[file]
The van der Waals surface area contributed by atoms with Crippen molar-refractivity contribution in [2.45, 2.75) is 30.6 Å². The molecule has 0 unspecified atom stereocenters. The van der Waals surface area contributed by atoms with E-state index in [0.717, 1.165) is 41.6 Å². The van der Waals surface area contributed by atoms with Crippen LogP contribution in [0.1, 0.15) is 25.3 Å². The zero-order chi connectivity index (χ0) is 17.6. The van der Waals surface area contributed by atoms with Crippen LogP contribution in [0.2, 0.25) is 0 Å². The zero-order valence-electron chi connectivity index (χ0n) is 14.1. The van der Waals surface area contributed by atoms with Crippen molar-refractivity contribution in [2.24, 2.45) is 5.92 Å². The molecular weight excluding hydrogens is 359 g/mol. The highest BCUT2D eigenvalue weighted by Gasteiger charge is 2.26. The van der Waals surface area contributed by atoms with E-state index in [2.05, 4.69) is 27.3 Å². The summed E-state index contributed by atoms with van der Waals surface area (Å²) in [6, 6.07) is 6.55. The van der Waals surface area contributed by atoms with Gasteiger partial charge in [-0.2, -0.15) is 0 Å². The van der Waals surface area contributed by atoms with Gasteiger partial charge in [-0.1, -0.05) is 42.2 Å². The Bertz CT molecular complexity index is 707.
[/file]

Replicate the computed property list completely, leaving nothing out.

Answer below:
The van der Waals surface area contributed by atoms with Crippen molar-refractivity contribution in [2.45, 2.75) is 30.6 Å². The molecule has 0 unspecified atom stereocenters. The van der Waals surface area contributed by atoms with E-state index in [0.717, 1.165) is 41.6 Å². The van der Waals surface area contributed by atoms with Crippen LogP contribution in [0.1, 0.15) is 25.3 Å². The zero-order chi connectivity index (χ0) is 17.6. The van der Waals surface area contributed by atoms with Crippen LogP contribution in [0.2, 0.25) is 0 Å². The zero-order valence-electron chi connectivity index (χ0n) is 14.1. The van der Waals surface area contributed by atoms with Crippen molar-refractivity contribution in [2.24, 2.45) is 5.92 Å². The molecular weight excluding hydrogens is 359 g/mol. The highest BCUT2D eigenvalue weighted by Gasteiger charge is 2.26. The van der Waals surface area contributed by atoms with E-state index in [2.05, 4.69) is 27.3 Å². The summed E-state index contributed by atoms with van der Waals surface area (Å²) in [6, 6.07) is 6.55. The van der Waals surface area contributed by atoms with Gasteiger partial charge in [-0.2, -0.15) is 0 Å². The van der Waals surface area contributed by atoms with Gasteiger partial charge in [-0.1, -0.05) is 42.2 Å². The Bertz CT molecular complexity index is 707.